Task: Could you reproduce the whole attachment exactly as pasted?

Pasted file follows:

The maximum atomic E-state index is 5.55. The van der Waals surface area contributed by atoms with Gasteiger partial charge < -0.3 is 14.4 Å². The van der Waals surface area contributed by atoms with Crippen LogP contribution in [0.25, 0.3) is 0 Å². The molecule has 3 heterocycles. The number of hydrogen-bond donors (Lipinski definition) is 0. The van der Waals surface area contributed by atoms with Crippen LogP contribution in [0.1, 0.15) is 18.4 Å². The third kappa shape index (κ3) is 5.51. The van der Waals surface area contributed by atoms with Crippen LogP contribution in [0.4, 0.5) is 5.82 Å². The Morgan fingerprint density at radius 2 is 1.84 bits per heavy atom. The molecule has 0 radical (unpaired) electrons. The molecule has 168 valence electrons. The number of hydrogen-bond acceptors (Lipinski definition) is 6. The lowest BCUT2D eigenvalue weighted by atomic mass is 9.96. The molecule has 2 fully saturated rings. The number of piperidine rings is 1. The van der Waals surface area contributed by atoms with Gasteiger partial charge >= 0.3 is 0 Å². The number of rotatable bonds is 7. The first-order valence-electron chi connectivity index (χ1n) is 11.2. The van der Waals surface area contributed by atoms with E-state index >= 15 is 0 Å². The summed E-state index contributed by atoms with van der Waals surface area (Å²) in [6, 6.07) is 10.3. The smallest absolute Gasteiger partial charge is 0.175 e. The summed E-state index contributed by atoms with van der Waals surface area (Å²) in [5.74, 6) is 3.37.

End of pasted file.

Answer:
The maximum atomic E-state index is 5.55. The van der Waals surface area contributed by atoms with Gasteiger partial charge < -0.3 is 14.4 Å². The van der Waals surface area contributed by atoms with Crippen LogP contribution in [0.25, 0.3) is 0 Å². The molecule has 3 heterocycles. The number of hydrogen-bond donors (Lipinski definition) is 0. The van der Waals surface area contributed by atoms with Crippen LogP contribution in [0.1, 0.15) is 18.4 Å². The third kappa shape index (κ3) is 5.51. The van der Waals surface area contributed by atoms with Crippen LogP contribution in [0.4, 0.5) is 5.82 Å². The Morgan fingerprint density at radius 2 is 1.84 bits per heavy atom. The molecule has 0 radical (unpaired) electrons. The molecule has 168 valence electrons. The number of hydrogen-bond acceptors (Lipinski definition) is 6. The lowest BCUT2D eigenvalue weighted by atomic mass is 9.96. The molecule has 2 fully saturated rings. The number of piperidine rings is 1. The van der Waals surface area contributed by atoms with Gasteiger partial charge >= 0.3 is 0 Å². The number of rotatable bonds is 7. The first-order valence-electron chi connectivity index (χ1n) is 11.2. The van der Waals surface area contributed by atoms with E-state index >= 15 is 0 Å². The summed E-state index contributed by atoms with van der Waals surface area (Å²) in [6, 6.07) is 10.3. The smallest absolute Gasteiger partial charge is 0.175 e. The summed E-state index contributed by atoms with van der Waals surface area (Å²) in [5.74, 6) is 3.37.